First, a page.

Scaling To The Rack And Beyond

As we alluded to earlier, training large AI models on a reasonable time table requires accelerators. Nvidia achieves this using its NVLink switch appliances to mesh up racks worth of GPUs while its InfiniBand or Spectrum-4 Ethernet switches keep the systems fed with data.

According to Harris, this kind of switching is largely unnecessary thanks to fiber attach points integrated into the edge of each Passage tile. As we learned at Hot Chips in 2022, each of these attach points provides up to 16 TB/sec of bandwidth, which can be used to interconnect multiple tiles together.

We have seen a similar approach employed by Intel’s Habana Gaudi2 accelerators which feature two dozen 100 Gb/sec Ethernet ports – 21 for the all-to-all mesh and three for node-to node communications – which eliminate the need for additional NICs.

The difference here is Passage also supports optical circuit switching functionality, which can be programmed on the fly. According to Harris, this has a couple of benefits, particularly for AI training workloads.

“When you compile an AI training program, you know the execution deterministically. It doesn’t change dynamically while the program is running. So you can know what the entire wiring diagram needs to be like ahead of time. And that means you can program a topology out of a huge number of computers,” he says, claiming Lightmatter now has customers using Passage to “scale to 300,000 node supercomputers.”

Who these customers are, Harris wouldn’t divulge, but he did say the company was working with major semiconductor partners and cloud providers which were “buying in massive volumes.”

Harris adds that these large clusters aren’t fixed and can be partitioned out to address changing customer demands. “So maybe a 4,096 node cluster can be rented out as 256 nodes. It lets you slide and dice this huge investment,” he said.

Silicon Photonics In The Spotlight

Silicon photonics vendors have come into the spotlight over the past few years as a ramp in AI interest drives demand and – more importantly for the startups themselves – investment in faster interconnect technologies.

“AI – what an ally for high performance computing,” Harris says. “People are just spending unlimited money. Blank checkbook, spend whatever you need to win the AI race, and that’s a great environment for a technology like photonics and Passage.”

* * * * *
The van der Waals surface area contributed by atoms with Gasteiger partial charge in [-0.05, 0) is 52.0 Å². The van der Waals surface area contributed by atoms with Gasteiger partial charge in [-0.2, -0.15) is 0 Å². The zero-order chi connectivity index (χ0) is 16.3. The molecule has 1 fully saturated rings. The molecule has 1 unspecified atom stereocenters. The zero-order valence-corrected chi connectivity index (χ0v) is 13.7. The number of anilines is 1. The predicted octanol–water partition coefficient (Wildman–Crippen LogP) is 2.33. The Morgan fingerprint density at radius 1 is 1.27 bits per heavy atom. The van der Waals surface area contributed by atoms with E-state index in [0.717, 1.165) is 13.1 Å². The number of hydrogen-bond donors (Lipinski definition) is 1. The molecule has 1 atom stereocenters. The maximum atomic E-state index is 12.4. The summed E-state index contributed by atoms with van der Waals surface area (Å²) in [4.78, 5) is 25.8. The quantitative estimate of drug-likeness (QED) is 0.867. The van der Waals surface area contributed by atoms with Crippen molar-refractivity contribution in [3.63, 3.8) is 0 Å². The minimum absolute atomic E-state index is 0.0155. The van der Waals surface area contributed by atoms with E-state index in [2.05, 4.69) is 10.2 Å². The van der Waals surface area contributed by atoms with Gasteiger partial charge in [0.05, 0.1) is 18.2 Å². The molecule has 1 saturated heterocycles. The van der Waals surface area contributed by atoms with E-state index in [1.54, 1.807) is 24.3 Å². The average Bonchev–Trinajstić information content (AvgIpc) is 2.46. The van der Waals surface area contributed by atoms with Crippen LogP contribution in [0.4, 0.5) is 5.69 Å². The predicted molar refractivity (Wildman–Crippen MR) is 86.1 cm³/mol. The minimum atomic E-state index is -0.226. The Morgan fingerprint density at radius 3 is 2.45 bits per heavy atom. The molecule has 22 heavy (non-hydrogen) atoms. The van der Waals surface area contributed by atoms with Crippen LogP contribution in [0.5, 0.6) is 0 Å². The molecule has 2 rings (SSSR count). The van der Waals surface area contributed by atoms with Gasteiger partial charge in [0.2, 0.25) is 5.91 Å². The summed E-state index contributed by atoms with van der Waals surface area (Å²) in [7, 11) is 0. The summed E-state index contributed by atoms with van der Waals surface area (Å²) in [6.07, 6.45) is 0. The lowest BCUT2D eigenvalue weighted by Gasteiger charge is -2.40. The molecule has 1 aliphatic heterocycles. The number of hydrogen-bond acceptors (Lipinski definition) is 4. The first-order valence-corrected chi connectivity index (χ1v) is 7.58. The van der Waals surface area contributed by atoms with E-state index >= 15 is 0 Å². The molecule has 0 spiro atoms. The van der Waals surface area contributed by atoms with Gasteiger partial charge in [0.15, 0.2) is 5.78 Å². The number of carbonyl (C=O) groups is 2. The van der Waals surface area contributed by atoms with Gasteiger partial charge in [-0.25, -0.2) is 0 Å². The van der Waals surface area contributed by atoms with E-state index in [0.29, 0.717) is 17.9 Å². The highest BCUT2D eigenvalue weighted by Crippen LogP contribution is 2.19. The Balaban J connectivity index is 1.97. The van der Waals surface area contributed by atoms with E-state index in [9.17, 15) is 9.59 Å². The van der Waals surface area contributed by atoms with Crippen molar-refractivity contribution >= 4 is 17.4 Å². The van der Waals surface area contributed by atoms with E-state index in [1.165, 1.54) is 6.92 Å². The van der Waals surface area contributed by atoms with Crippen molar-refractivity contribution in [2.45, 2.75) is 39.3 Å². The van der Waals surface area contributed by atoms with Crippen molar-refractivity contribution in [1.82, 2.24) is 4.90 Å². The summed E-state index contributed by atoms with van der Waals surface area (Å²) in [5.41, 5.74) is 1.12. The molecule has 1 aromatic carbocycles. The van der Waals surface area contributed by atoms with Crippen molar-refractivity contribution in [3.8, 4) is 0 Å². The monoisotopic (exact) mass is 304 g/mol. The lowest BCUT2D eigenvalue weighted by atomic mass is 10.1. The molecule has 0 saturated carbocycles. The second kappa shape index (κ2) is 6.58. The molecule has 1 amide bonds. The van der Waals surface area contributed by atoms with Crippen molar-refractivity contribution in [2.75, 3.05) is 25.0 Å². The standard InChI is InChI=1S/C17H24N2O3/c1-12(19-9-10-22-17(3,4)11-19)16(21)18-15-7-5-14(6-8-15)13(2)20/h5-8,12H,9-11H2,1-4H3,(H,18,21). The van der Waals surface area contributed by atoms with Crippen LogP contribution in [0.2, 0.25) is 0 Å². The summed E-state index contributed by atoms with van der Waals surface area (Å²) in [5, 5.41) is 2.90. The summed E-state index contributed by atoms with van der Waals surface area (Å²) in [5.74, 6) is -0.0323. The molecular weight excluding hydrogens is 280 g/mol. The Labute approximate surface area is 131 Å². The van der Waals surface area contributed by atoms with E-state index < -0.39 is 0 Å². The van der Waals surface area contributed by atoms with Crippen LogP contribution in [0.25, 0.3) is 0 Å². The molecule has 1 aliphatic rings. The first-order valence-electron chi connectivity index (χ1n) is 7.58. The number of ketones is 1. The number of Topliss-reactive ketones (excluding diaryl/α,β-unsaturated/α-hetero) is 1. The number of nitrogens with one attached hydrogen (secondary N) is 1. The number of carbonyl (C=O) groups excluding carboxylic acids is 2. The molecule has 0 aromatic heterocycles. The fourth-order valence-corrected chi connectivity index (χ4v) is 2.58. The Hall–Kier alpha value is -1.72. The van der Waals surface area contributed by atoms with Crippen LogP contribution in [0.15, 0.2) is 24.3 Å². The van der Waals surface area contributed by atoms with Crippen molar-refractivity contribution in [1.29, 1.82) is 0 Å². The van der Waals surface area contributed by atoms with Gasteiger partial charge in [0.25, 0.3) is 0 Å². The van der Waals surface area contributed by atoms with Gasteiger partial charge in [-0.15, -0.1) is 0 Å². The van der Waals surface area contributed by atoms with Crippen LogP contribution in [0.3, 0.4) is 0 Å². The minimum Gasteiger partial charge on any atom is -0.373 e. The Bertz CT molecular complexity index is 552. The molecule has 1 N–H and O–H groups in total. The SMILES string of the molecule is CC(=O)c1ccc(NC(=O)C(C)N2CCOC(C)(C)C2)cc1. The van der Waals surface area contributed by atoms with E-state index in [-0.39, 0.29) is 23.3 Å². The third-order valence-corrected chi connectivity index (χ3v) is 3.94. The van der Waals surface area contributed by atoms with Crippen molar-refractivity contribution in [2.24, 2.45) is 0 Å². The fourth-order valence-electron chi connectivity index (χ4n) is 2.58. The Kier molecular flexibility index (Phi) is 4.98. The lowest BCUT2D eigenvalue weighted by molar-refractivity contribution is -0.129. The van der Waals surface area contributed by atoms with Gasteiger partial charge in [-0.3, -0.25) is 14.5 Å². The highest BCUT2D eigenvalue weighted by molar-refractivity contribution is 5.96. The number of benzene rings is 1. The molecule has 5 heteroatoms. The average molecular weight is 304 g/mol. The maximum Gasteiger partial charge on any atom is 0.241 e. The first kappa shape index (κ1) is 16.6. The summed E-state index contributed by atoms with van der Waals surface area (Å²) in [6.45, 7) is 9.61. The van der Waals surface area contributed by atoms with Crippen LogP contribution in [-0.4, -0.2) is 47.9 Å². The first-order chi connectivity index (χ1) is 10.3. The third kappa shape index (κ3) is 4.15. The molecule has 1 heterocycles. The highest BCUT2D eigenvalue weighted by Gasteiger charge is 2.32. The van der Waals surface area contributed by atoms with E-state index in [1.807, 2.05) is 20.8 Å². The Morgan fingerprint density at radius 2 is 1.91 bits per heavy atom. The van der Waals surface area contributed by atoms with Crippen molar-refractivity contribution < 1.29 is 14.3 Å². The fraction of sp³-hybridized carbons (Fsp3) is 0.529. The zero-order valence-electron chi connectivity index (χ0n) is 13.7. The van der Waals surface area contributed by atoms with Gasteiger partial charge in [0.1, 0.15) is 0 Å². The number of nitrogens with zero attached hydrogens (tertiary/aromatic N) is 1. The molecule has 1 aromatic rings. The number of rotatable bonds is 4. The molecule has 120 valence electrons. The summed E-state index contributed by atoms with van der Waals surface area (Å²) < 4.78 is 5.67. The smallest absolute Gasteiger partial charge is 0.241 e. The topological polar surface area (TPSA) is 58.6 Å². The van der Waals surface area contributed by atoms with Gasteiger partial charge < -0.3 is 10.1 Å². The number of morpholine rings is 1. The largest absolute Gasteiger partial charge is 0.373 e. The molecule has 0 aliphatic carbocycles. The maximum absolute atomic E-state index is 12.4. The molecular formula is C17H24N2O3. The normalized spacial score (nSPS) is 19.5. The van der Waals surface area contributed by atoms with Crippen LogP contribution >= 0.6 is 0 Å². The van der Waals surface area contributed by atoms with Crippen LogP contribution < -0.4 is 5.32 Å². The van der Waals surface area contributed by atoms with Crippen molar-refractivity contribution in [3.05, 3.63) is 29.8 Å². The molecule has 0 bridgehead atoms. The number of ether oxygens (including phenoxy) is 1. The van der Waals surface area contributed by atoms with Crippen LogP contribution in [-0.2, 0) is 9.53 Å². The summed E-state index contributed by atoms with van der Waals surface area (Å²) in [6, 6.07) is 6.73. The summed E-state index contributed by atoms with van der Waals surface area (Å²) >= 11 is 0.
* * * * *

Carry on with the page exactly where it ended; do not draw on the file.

In December, Lightmatter pulled in $155 million in a second Series C funding round, bringing its total funding to $420 million and pushing the company into unicorn territory.

With that said, Lightmatter is hardly the only silicon photonics startup riding the AI hype train. Earlier this year, we looked at another startup called Celestial AI, which had raised $100 million for a silicon-photonics interconnect of their own. Much like Lightmatter’s Passage, Celestial’s Photonic Mesh spans chip-to-chip, package-to-package, and node-to-node connectivity.

Then, of course, there’s Ayar Labs, which has been developing silicon photonics chiplets going back to 2015. The chipmaker’s TeraPHY first cropped up in 2019 and is designed to provide optical I/O for data going on and off the package. In September, we looked at an embarrassingly parallel graph processing unit developed by Intel under contract for DARPA that used Ayar Labs to scale to millions of threads. To date, the company has raised about $220 million, including a $130 million cash infusion from Intel and Nvidia in early 2022.

Separately, back in 2022, Nvidia offered a peek at what a future optically linked GPU system might look like.

Suffice to say there’s no shortage of competition in the silicon photonics space these days. And the market is going to need it because we are going to need several ways to skin this bandwidth cat.

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  1. Celestial’s 7.2 Tb/sec per mm² was quite impressive (and so was Ayar Lab’s approach to material selection in CPO, and Google’s reconfigurable optical interconnect for TPUs) but the nice diagrams provided here for Lightmatter’s Passage really sell the tech very well for me. I love that it’s an interposer, as that is truly integrated into the chip, under the chiplets, with structural stability. Having 48 reticle-limited dies per package should work nicely in a variety of situations. But, especially, 60 Tb/sec per chip, across packages, is fantastic (to me).

    This should really help make disaggregated composable systems a properly performing reality (eg. with CXL 3+) I think.